And here's the slide that caught my attention as it summarises a whole range of issues so well:



If you have questions about this presentation, please put them here and I will forward them to Vinod.

His e-mail said:

++++++++

Sorry for delay in reply, Please find attached my presentation during WEDC on MHM.

Best Regards,

Vinod


Vinod K. Mishra
Country India National Coordinator
at Water Supply & Sanitation Collaborative Council ( WSSCC), Geneva
(An international organization within United Nations system works to achieve sustainable sanitation, hygiene and water supply for all people)
Coordinator, Key Resource Centre, Water & Sanitation, Centre for Good Governance, UAoA
Dr. Elisabeth von Muench
Independent consultant located in Ulm, Germany
This email address is being protected from spambots. You need JavaScript enabled to view it.
Twitter: @EvMuench
Founder of WikiProject Sanitation: en.wikipedia.org/wiki/Wikipedia:WikiProject_Sanitation
My Wikipedia user profile: en.wikipedia.org/wiki/User:EMsmile
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  • ShahrukhMirza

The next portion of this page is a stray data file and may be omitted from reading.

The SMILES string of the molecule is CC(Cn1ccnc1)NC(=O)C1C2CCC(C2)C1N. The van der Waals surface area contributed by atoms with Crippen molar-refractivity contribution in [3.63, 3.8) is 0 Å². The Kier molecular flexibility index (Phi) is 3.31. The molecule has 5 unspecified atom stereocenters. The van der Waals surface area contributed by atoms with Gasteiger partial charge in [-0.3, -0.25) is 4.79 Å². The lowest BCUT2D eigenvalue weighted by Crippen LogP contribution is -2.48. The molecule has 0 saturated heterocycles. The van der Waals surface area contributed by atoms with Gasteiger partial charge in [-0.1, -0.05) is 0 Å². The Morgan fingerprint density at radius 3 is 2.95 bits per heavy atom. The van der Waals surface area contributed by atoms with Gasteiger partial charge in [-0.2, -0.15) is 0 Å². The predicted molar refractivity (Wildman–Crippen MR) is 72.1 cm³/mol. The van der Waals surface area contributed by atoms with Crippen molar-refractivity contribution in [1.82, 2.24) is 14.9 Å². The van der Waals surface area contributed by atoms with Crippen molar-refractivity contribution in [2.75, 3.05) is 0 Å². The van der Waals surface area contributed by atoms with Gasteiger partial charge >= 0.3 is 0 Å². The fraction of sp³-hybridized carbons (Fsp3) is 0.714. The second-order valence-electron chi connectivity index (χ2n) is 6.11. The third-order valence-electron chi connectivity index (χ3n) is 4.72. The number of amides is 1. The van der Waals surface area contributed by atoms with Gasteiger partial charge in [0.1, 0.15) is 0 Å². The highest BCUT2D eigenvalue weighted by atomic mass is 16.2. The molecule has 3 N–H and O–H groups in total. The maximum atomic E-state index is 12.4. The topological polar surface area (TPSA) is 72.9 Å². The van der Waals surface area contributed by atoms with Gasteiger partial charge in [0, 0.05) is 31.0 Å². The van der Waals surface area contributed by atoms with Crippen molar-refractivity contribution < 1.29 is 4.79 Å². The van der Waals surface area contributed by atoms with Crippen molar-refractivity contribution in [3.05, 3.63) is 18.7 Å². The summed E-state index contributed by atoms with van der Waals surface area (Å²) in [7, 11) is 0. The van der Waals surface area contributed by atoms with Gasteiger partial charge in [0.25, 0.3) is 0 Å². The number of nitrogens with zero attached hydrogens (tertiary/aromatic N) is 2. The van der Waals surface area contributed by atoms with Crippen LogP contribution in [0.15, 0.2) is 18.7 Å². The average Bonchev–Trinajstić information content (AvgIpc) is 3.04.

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Re: Various presentations about menstrual hygiene management at WEDC conference in July 2015

Hello everyone,

Just attaching my presentation here, in case anyone prefers a quick summary of the paper on 'Mainstreaming MHM - Lessons from a decade of programme and policy work'. I am also linking to a copy of the Bangladesh National Hygiene Baseline Survey, which is the first ever nationally representative survey of hygiene behavior in Bangladesh conducted by ICDDR,B with support from WaterAid. The survey had a component on menstrual hygiene management which I referenced in the presentation, and gives some really interesting insights into MHM practices and perceived impact on school attendance - www.psu-wss.org/assets/book/bnhbs.pdf .

Thanks!
Shahrukh

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  • SusannahClemence